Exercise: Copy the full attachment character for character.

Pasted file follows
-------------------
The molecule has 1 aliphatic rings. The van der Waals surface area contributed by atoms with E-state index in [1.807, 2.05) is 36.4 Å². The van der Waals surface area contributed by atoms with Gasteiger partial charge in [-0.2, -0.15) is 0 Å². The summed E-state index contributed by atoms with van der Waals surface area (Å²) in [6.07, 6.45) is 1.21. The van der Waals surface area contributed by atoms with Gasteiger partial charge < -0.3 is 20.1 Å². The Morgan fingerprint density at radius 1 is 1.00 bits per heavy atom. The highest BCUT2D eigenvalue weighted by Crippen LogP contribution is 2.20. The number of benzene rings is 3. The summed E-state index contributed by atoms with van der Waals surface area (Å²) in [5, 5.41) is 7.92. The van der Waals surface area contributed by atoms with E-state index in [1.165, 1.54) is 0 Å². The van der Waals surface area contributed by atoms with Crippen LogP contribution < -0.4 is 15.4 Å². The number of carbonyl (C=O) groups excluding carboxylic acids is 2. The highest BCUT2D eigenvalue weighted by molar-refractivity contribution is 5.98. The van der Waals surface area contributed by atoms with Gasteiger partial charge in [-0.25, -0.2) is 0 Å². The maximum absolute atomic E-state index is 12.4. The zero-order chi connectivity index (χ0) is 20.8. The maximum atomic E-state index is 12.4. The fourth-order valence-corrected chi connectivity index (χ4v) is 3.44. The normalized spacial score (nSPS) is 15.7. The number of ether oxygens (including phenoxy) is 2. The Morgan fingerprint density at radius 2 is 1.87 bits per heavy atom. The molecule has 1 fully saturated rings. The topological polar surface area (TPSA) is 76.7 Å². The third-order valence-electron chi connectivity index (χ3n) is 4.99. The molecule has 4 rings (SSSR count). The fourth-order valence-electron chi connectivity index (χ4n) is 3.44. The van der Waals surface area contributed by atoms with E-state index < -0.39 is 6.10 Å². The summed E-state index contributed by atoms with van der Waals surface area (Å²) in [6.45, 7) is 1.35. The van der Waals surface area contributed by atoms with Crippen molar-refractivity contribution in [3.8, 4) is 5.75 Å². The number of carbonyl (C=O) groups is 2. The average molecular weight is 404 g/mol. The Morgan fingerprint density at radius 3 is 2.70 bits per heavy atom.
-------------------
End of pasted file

The molecule has 1 aliphatic rings. The van der Waals surface area contributed by atoms with E-state index in [1.807, 2.05) is 36.4 Å². The van der Waals surface area contributed by atoms with Gasteiger partial charge in [-0.2, -0.15) is 0 Å². The summed E-state index contributed by atoms with van der Waals surface area (Å²) in [6.07, 6.45) is 1.21. The van der Waals surface area contributed by atoms with Gasteiger partial charge < -0.3 is 20.1 Å². The Morgan fingerprint density at radius 1 is 1.00 bits per heavy atom. The highest BCUT2D eigenvalue weighted by Crippen LogP contribution is 2.20. The number of benzene rings is 3. The summed E-state index contributed by atoms with van der Waals surface area (Å²) in [5, 5.41) is 7.92. The van der Waals surface area contributed by atoms with E-state index in [1.165, 1.54) is 0 Å². The van der Waals surface area contributed by atoms with Crippen LogP contribution < -0.4 is 15.4 Å². The number of carbonyl (C=O) groups excluding carboxylic acids is 2. The highest BCUT2D eigenvalue weighted by molar-refractivity contribution is 5.98. The van der Waals surface area contributed by atoms with Gasteiger partial charge in [-0.25, -0.2) is 0 Å². The maximum absolute atomic E-state index is 12.4. The zero-order chi connectivity index (χ0) is 20.8. The maximum atomic E-state index is 12.4. The fourth-order valence-corrected chi connectivity index (χ4v) is 3.44. The normalized spacial score (nSPS) is 15.7. The number of ether oxygens (including phenoxy) is 2. The Morgan fingerprint density at radius 2 is 1.87 bits per heavy atom. The molecule has 1 fully saturated rings. The topological polar surface area (TPSA) is 76.7 Å². The third-order valence-electron chi connectivity index (χ3n) is 4.99. The molecule has 4 rings (SSSR count). The fourth-order valence-electron chi connectivity index (χ4n) is 3.44. The van der Waals surface area contributed by atoms with E-state index < -0.39 is 6.10 Å². The summed E-state index contributed by atoms with van der Waals surface area (Å²) in [6.45, 7) is 1.35. The van der Waals surface area contributed by atoms with Crippen molar-refractivity contribution in [3.8, 4) is 5.75 Å². The number of carbonyl (C=O) groups is 2. The average molecular weight is 404 g/mol. The Morgan fingerprint density at radius 3 is 2.70 bits per heavy atom.